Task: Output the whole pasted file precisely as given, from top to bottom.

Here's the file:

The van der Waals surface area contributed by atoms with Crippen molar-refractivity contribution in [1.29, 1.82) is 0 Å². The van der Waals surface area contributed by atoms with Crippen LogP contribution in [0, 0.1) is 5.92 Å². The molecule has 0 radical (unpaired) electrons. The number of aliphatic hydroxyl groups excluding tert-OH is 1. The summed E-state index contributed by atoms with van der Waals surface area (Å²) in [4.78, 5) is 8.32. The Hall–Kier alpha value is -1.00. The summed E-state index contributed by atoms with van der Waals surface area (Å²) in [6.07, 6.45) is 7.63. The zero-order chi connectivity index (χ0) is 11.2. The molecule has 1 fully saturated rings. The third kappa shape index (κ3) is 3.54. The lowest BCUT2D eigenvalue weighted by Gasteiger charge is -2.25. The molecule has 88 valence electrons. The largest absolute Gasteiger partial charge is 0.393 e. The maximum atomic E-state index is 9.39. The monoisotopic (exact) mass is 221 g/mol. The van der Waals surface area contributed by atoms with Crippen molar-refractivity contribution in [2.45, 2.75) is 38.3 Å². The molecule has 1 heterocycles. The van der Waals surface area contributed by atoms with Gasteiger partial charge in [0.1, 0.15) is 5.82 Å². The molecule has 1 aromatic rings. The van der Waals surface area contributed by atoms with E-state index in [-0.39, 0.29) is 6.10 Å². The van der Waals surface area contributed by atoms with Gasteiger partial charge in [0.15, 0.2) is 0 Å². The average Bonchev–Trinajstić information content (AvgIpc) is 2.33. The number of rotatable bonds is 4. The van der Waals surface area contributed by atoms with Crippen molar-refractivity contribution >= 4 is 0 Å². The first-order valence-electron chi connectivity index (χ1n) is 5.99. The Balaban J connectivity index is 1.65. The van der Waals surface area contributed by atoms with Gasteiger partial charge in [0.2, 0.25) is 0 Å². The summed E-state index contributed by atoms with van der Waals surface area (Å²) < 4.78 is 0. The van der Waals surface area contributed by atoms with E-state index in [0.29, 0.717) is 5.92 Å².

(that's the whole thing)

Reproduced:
The van der Waals surface area contributed by atoms with Crippen molar-refractivity contribution in [1.29, 1.82) is 0 Å². The van der Waals surface area contributed by atoms with Crippen LogP contribution in [0, 0.1) is 5.92 Å². The molecule has 0 radical (unpaired) electrons. The number of aliphatic hydroxyl groups excluding tert-OH is 1. The summed E-state index contributed by atoms with van der Waals surface area (Å²) in [4.78, 5) is 8.32. The Hall–Kier alpha value is -1.00. The summed E-state index contributed by atoms with van der Waals surface area (Å²) in [6.07, 6.45) is 7.63. The zero-order chi connectivity index (χ0) is 11.2. The molecule has 1 fully saturated rings. The third kappa shape index (κ3) is 3.54. The lowest BCUT2D eigenvalue weighted by Gasteiger charge is -2.25. The molecule has 88 valence electrons. The largest absolute Gasteiger partial charge is 0.393 e. The maximum atomic E-state index is 9.39. The monoisotopic (exact) mass is 221 g/mol. The van der Waals surface area contributed by atoms with Crippen molar-refractivity contribution in [2.45, 2.75) is 38.3 Å². The molecule has 1 heterocycles. The van der Waals surface area contributed by atoms with Gasteiger partial charge in [0.1, 0.15) is 5.82 Å². The molecule has 1 aromatic rings. The van der Waals surface area contributed by atoms with E-state index in [-0.39, 0.29) is 6.10 Å². The van der Waals surface area contributed by atoms with Gasteiger partial charge in [0.15, 0.2) is 0 Å². The average Bonchev–Trinajstić information content (AvgIpc) is 2.33. The number of rotatable bonds is 4. The van der Waals surface area contributed by atoms with Crippen molar-refractivity contribution >= 4 is 0 Å². The first-order valence-electron chi connectivity index (χ1n) is 5.99. The Balaban J connectivity index is 1.65. The van der Waals surface area contributed by atoms with Gasteiger partial charge in [0.2, 0.25) is 0 Å². The summed E-state index contributed by atoms with van der Waals surface area (Å²) < 4.78 is 0. The van der Waals surface area contributed by atoms with E-state index in [0.29, 0.717) is 5.92 Å².